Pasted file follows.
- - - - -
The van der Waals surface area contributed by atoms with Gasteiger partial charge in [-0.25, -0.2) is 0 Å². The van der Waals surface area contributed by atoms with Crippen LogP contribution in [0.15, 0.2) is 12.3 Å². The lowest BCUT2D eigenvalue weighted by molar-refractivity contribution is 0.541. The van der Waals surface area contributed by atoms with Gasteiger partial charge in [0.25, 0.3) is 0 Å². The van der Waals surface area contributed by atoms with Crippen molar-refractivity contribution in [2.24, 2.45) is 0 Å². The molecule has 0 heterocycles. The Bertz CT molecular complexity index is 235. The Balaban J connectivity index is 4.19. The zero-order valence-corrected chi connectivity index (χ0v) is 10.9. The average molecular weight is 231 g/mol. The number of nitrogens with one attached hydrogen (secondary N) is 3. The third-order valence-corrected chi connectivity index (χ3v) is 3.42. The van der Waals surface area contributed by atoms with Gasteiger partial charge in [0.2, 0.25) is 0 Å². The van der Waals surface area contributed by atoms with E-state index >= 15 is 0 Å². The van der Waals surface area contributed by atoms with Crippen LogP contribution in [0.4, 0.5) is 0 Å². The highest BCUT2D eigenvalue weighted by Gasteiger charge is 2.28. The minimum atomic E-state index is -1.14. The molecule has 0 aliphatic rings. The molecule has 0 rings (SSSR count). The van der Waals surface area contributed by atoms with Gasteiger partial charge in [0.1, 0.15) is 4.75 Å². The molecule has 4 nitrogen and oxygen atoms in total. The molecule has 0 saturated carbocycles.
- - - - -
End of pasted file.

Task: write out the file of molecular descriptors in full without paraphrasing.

The van der Waals surface area contributed by atoms with Gasteiger partial charge in [-0.25, -0.2) is 0 Å². The van der Waals surface area contributed by atoms with Crippen LogP contribution in [0.15, 0.2) is 12.3 Å². The lowest BCUT2D eigenvalue weighted by molar-refractivity contribution is 0.541. The van der Waals surface area contributed by atoms with Gasteiger partial charge in [0.25, 0.3) is 0 Å². The van der Waals surface area contributed by atoms with Crippen molar-refractivity contribution in [2.24, 2.45) is 0 Å². The molecule has 0 heterocycles. The Bertz CT molecular complexity index is 235. The Balaban J connectivity index is 4.19. The zero-order valence-corrected chi connectivity index (χ0v) is 10.9. The average molecular weight is 231 g/mol. The number of nitrogens with one attached hydrogen (secondary N) is 3. The third-order valence-corrected chi connectivity index (χ3v) is 3.42. The van der Waals surface area contributed by atoms with Gasteiger partial charge in [0.2, 0.25) is 0 Å². The van der Waals surface area contributed by atoms with E-state index >= 15 is 0 Å². The van der Waals surface area contributed by atoms with Crippen LogP contribution in [0.4, 0.5) is 0 Å². The highest BCUT2D eigenvalue weighted by Gasteiger charge is 2.28. The minimum atomic E-state index is -1.14. The molecule has 0 aliphatic rings. The molecule has 0 rings (SSSR count). The van der Waals surface area contributed by atoms with Gasteiger partial charge in [0.1, 0.15) is 4.75 Å². The molecule has 4 nitrogen and oxygen atoms in total. The molecule has 0 saturated carbocycles.